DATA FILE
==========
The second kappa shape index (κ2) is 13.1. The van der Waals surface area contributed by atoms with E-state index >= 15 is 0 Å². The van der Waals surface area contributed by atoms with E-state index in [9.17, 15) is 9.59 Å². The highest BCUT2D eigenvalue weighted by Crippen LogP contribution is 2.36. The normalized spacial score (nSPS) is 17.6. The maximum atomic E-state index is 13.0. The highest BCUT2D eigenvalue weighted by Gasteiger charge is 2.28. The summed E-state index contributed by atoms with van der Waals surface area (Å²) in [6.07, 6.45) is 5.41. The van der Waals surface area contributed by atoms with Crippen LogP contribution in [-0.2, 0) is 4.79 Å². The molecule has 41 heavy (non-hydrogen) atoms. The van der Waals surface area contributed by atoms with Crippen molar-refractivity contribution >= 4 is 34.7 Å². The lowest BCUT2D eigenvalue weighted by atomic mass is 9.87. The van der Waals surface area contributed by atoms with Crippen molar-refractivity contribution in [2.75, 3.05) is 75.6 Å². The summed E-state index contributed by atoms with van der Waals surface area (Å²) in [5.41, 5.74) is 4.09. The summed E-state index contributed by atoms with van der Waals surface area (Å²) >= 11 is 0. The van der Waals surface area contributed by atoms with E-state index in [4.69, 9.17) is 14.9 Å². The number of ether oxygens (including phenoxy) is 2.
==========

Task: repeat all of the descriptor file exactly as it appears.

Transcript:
The second kappa shape index (κ2) is 13.1. The van der Waals surface area contributed by atoms with E-state index >= 15 is 0 Å². The van der Waals surface area contributed by atoms with E-state index in [9.17, 15) is 9.59 Å². The highest BCUT2D eigenvalue weighted by Crippen LogP contribution is 2.36. The normalized spacial score (nSPS) is 17.6. The maximum atomic E-state index is 13.0. The highest BCUT2D eigenvalue weighted by Gasteiger charge is 2.28. The summed E-state index contributed by atoms with van der Waals surface area (Å²) in [6.07, 6.45) is 5.41. The van der Waals surface area contributed by atoms with Crippen LogP contribution in [-0.2, 0) is 4.79 Å². The molecule has 41 heavy (non-hydrogen) atoms. The van der Waals surface area contributed by atoms with Crippen molar-refractivity contribution >= 4 is 34.7 Å². The lowest BCUT2D eigenvalue weighted by atomic mass is 9.87. The van der Waals surface area contributed by atoms with Crippen molar-refractivity contribution in [2.75, 3.05) is 75.6 Å². The summed E-state index contributed by atoms with van der Waals surface area (Å²) in [5.41, 5.74) is 4.09. The summed E-state index contributed by atoms with van der Waals surface area (Å²) >= 11 is 0. The van der Waals surface area contributed by atoms with E-state index in [4.69, 9.17) is 14.9 Å². The number of ether oxygens (including phenoxy) is 2.